However, there are options to getting out of those negative financial situations. Cutting your spending is an obvious one, but you can also find more ways to make extra money. It may be a challenge, but you are worth the work it takes to reach your financial goals.

Even if you are working towards day-to-day financial stability, you can still start investing. Like I said, even the smallest amount of money can be put towards investing. Not only does investing now help you reach retirement sooner, it may help you prevent negative financial situations from happening the in future.


2. Find an online brokerage or an expert to manage your investments.

So, now that you have actually started to set aside money, you will want to decide how you will invest it.

There are two main things you could do with your money. Either invest your money yourself, such as through an online brokerage, or find an expert to manage your investment portfolio. Part of learning how to start investing includes determining the company, platform, or person you will use to invest your first dollar.

There are many online brokers and brokerage accounts for you to choose from. My favorites include:

  • Ally Invest – This is a full service discount broker that doesn’t have a minimum amount, so you can start investing with them right away.
  • Betterment – Betterment offers an affordable way to invest your money. They have over 400,000 customers and over $14 billion has been invested through their service. With Betterment, you can invest with as little money as you want each month, which is great for a new investor!
  • Vanguard – I absolutely love Vanguard, and I recommend that you check them out. This is a great way to introduce both new and old investors to the stock market.

Also, if your employer has a retirement plan, then you will definitely want to look into that as well. If your company offers a retirement plan match, then this is where you will want to start as their retirement match is pretty much free money!

Also, in case you are wondering, a 401(k) is a type of retirement account that you get through an employer.


3. Decide where to put your money.

After you open your brokerage account, you will want to decide how exactly you will invest your money in the stock market. I think this might be one of the biggest hurdles for those wondering how to start investing and how to invest in stocks. There are a lot of what ifs in the investment world, and a good brokerage or expert will help you navigate as you decide where to put your money.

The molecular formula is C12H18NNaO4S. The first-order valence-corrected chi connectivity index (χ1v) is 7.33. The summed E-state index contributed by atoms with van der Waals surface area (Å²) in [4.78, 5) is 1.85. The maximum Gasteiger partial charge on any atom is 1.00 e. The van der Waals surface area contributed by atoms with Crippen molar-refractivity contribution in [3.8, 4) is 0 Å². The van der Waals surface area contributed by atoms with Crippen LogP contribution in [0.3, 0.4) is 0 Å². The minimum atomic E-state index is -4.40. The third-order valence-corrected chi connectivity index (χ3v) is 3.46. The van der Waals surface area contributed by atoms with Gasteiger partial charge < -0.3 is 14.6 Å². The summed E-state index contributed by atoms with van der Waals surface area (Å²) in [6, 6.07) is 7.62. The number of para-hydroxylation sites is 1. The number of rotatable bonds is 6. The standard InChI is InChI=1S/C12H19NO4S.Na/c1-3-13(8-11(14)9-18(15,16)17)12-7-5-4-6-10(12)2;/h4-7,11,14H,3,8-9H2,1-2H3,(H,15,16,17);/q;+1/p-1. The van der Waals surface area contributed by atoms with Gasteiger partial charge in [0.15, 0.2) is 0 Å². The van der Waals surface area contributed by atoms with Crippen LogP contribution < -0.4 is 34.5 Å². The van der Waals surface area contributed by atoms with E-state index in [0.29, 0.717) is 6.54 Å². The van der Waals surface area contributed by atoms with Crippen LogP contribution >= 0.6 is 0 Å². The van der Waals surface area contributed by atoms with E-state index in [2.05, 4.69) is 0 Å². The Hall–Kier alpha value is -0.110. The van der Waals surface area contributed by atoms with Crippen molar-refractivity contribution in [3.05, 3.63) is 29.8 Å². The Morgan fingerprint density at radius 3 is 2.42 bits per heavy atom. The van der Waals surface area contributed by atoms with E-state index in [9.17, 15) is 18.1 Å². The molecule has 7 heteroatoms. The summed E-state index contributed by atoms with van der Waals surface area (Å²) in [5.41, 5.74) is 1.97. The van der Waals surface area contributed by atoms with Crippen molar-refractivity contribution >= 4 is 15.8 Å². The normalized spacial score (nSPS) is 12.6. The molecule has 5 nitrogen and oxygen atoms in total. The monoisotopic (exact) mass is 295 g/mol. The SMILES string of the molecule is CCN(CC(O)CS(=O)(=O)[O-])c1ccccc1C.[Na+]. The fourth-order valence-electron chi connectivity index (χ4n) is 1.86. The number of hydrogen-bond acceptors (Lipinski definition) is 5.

Basically, where you invest your money depends a lot on the level of risk tolerance you are willing to take and the time you have to watch your funds mature. A simple way of explaining this is that more time equals more risk and less time equals less risk.

For example: if you are in your 20’s and are using your investments for retirement, you have 30-40 years worth of investing ahead of you. You will likely be able to make some riskier investments knowing that the market will bounce up and down over time. If you are closer to retirement, you will probably want your funds in something that you are confident will make small but steady gains.

Choosing the stocks, mutual funds, etc. that you invest in is not the easiest thing because no one knows what will happen in the future. This is why it’s important to have a diverse portfolio.

When learning how to start investing for beginners, a professional will help you determine your goals, your risk level and how to diversify your investments in a way that will benefit you.

Even if you do have a professional helping you, it’s always important to do your own research on the types of investments available and which ones interest you.

Please remember that I am not an investment professional and that you should do your research when choosing who/what to invest in.

Related: How To Start An Emergency Fund


4. Monitor your investment portfolio.

So, you finally have invested your money, congrats!

The next step is to regularly track your investments. This is important because you may eventually have to change what you are invested in, put more money towards your investments, and so on.

Now, the key here is to not go crazy, and checking on your portfolio can be an exciting thing when investing for beginners. But, you do not want to become a person who checks their investments every hour of the day. That won’t help you at all as small changes in the stock market most likely won’t matter to you, especially if you are investing for your long-term future.

However, you do want to occasionally check your progress as things may change in the market, your investment interests may change, and you may even alter your goals.

A free tool that I recommend using to monitor your investments is Personal Capital.

You can see your investment portfolio all in one place so that you can easily track your performance, see your investment allocations, and easily analyze everything related to your investments. The Personal Capital Retirement Planner will also tell you if you have saved enough for retirement.

How can I start investing with little money?
To protect my privacy, this image is not mine – it was provided by Personal Capital.


5. Continue the steps above over and over again.

Learning how to start investing is the first step, but the final one is to continue investing well into the future, and you will want to continue these steps over and over again. Now that you know what steps to take, it only gets easier from here.

The hard part is done!


How much money should a beginner invest for the first time?

Even if you think you don’t have much, you can still start!

If you want to start with just a few dollars, I recommend reading A Beginner’s Guide to Micro-Investing.